The Centers for Disease Control and Prevention (CDC) have updated their source control recommendations to address limited situations for healthcare facilities in counties with low to moderate community transmission where select fully vaccinated individuals could choose not to wear masks.
CDC reiterates the safest practice is for everyone in a healthcare setting to wear a mask. The guidance includes:
- Updated quarantine recommendations for fully vaccinated patients who have had close contact with someone with SARS-CoV-2 infection to more closely align with recommendations for the community.
- Clarified recommended intervals for testing asymptomatic HCP with a higher-risk exposure and patients with close contact with someone with SARS-CoV-2 infection.
- Added content from previously posted CDC guidance addressing recommendations for fully vaccinated HCP, patients and visitors
- SARS-CoV-2 testing
- Duration of Transmission-Based Precautions for patients with SARS-CoV-2 infection
- Specialized healthcare settings (e.g., dental, dialysis, EMS)
This guidance applies to all U.S. settings where healthcare is delivered, including home health.
In general, healthcare facilities should continue to follow the IPC recommendations for unvaccinated individuals (e.g., use of Transmission-Based Precautions for those that have had close contact to someone with SARS-CoV-2 infection) when caring for fully vaccinated individuals with moderate to severe immunocompromise due to a medical condition or receipt of immunosuppressive medications or treatments.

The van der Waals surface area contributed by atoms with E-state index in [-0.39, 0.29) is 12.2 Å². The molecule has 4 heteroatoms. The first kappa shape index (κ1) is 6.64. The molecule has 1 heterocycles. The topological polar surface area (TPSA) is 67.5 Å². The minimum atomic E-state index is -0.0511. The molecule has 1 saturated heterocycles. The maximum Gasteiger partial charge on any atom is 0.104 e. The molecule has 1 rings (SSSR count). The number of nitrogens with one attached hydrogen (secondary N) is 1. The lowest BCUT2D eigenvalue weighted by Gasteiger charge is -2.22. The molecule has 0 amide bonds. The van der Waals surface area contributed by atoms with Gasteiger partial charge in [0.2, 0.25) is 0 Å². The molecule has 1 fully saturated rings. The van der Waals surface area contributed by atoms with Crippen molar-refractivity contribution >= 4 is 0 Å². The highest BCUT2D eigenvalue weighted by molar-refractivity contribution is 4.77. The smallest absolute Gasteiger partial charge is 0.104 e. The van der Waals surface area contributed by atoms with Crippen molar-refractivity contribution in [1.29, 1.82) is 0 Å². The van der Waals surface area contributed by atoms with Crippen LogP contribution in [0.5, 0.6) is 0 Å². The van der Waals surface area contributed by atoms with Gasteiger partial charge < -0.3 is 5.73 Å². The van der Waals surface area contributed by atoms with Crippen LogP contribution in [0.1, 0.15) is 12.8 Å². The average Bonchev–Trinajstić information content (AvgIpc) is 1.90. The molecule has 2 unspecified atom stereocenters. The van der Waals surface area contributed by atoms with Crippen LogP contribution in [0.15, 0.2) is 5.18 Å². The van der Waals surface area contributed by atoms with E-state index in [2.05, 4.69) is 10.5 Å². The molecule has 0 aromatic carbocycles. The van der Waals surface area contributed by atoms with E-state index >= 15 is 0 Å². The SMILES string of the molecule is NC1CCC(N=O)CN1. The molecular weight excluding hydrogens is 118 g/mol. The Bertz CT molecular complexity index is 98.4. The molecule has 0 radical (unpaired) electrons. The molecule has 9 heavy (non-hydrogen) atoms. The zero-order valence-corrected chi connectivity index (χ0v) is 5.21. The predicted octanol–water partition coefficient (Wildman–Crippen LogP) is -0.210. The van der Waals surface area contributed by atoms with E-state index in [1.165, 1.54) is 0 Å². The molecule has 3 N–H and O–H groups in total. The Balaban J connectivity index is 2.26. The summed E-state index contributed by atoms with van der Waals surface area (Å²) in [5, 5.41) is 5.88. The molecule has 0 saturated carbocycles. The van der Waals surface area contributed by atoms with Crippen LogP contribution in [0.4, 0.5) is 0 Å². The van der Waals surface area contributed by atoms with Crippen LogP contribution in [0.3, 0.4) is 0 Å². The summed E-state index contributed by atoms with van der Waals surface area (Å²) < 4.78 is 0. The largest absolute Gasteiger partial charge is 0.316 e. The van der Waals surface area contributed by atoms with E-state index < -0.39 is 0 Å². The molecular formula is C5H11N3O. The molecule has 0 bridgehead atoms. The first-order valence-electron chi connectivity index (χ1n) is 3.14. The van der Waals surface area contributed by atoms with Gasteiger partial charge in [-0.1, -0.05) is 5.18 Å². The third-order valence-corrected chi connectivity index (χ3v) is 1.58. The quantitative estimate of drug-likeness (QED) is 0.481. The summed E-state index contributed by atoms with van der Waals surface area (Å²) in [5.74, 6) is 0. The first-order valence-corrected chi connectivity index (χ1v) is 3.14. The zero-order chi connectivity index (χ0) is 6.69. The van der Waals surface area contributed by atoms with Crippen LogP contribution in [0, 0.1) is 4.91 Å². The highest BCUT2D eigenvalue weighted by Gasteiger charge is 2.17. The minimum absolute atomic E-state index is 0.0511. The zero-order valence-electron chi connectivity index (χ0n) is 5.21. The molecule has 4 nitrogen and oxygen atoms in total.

Employers should be aware that other local, state and federal requirements may apply, including those promulgated by OSHA.
Several of the IPC measures (e.g., use of source control, screening testing) are influenced by levels of SARS-CoV-2 transmission in the community. Two different indicators in CDC’s COVID-19 Data Tracker are used to determine the level of SARS-CoV-2 transmission for the county where the healthcare facility is located. If the two indicators suggest different transmission levels, the higher level is selected.
Recommended routine infection prevention and control (IPC) practices during the COVID-19 pandemic:
- Establish a process to identify and manage individuals with suspected or confirmed SARS-CoV-2 infection.
- Ensure everyone is aware of recommended IPC practices in the facility.
- Post visual alerts (e.g., signs, posters) at the entrance and in strategic places (e.g., waiting areas, elevators, cafeterias) with instructions about current IPC recommendations (e.g., when to use source control and perform hand hygiene). Dating these alerts can help ensure people know that they reflect current recommendations.
- Establish a process to identify anyone entering the facility, regardless of their vaccination status, who has any of the following so that they can be properly managed:
- A positive viral test for SARS-CoV-2
- Symptoms of COVID-19
- Meets criteria for quarantine or exclusion from work